Product review: VMware pumps up VI3
ESX Server 3.5 and VirtualCenter 2.5 upgrades boost scalability and add handy new features; integrated tools for capacity planning, VM patching, and storage management fill important gaps, but wrinkles and loose ends remainFollow @infoworld
Tangentially related to the VI3 upgrade is the ESX Server 3i embedded hypervisor. This is likely to be the look of VM hosts in the not-too-distant future. An embedded hypervisor will remove the need for hard drives and harden the overall architecture. ESX 3i is first-generation code, and probably only worthy of testing for the moment but promises much in terms of the future of virtualization. For instance, we will probably start seeing diskless servers from major vendors pre-loaded with 3i on bootable internal flash drives. Removing hard drive support of any kind in these servers promises to shrink their overall footprint and reduce the size of power supplies and server power consumption. This eventuality is a ways away, obviously, but doesn't seem that far-fetched.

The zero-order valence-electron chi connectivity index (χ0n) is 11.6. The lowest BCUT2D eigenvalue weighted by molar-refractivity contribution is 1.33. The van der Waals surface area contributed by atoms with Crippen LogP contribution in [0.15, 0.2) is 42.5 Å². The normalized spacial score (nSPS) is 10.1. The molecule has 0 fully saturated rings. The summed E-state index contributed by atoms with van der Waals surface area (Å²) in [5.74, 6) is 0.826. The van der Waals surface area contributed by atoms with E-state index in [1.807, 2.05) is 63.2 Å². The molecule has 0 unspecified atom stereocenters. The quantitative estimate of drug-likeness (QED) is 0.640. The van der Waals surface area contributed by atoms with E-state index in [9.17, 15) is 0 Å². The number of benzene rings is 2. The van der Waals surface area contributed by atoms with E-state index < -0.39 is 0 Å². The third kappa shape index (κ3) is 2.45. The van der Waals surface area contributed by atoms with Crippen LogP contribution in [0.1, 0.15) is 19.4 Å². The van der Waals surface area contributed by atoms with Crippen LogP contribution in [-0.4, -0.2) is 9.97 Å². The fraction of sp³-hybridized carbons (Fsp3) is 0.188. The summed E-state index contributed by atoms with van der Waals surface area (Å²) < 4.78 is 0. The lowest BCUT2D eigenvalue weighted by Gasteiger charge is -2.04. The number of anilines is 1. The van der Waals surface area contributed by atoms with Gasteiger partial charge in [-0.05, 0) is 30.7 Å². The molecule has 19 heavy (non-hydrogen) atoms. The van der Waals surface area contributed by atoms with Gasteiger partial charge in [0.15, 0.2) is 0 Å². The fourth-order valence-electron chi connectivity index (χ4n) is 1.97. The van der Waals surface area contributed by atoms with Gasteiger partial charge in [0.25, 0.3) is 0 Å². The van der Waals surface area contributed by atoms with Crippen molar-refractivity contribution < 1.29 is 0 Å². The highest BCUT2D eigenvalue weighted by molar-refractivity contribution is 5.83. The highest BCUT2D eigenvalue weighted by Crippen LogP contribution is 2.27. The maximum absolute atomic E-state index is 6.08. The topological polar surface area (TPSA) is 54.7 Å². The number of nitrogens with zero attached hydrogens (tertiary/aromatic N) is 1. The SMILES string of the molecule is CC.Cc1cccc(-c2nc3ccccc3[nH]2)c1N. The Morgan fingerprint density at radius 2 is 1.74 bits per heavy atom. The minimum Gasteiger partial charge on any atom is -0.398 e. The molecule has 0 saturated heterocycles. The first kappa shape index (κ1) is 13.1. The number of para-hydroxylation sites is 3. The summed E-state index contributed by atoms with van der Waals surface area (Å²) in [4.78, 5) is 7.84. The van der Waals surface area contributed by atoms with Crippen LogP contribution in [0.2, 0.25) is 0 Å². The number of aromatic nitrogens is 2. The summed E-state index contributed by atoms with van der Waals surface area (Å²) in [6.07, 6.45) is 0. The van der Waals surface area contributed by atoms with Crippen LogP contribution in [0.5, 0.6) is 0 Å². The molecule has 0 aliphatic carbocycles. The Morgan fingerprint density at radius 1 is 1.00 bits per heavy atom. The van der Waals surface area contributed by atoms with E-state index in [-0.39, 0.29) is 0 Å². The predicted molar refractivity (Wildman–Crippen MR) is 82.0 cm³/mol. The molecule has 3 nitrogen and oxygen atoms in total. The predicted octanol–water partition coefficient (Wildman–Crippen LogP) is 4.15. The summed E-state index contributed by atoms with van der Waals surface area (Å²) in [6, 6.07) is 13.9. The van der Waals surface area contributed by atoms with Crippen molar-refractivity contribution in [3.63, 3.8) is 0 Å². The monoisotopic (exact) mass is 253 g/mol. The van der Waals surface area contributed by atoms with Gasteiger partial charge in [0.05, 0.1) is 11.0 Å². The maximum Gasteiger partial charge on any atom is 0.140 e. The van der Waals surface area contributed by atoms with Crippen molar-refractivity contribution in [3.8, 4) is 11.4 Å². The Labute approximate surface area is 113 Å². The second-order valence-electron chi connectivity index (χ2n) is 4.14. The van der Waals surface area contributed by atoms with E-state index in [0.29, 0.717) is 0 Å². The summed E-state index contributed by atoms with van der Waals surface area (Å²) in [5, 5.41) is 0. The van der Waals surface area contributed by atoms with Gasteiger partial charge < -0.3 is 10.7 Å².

Overall, VMware's ESX 3.5 and VirtualCenter 2.5 release represents a logical next step, a necessary evolution of the flagship product. It brings some significant features to the table, and the nature of the VI3 licensing model coupled with the ease of upgrading will lure most users to upgrade quickly.
The next step for VMware is harder: deeper, hypervisor-level integration with third-party solutions to handle things like network packet inspection and application filtering and virus scanning at the instruction level. Also, considering VirtualCenter's new plug-in architecture and VMware's recent acquisition of Thinstall, the next version of VMware Infrastructure may leverage virtualized application delivery, which will have a significant impact on VDI (Virtual Desktop Infrastructure). For example, instead of installing Microsoft Office into hundreds or thousands of Windows XP VMs, those applications could potentially be delivered to those VMs as needed, significantly reducing the storage requirements, the backup costs, and so on down the line.
VMware certainly has the most mature, stable, and expensive x86 virtualization product the world has ever seen. But there's lots more to be done, and many more bridges to be crossed. This is still just the very beginning.
Read more about virtualization in InfoWorld's Virtualization Channel.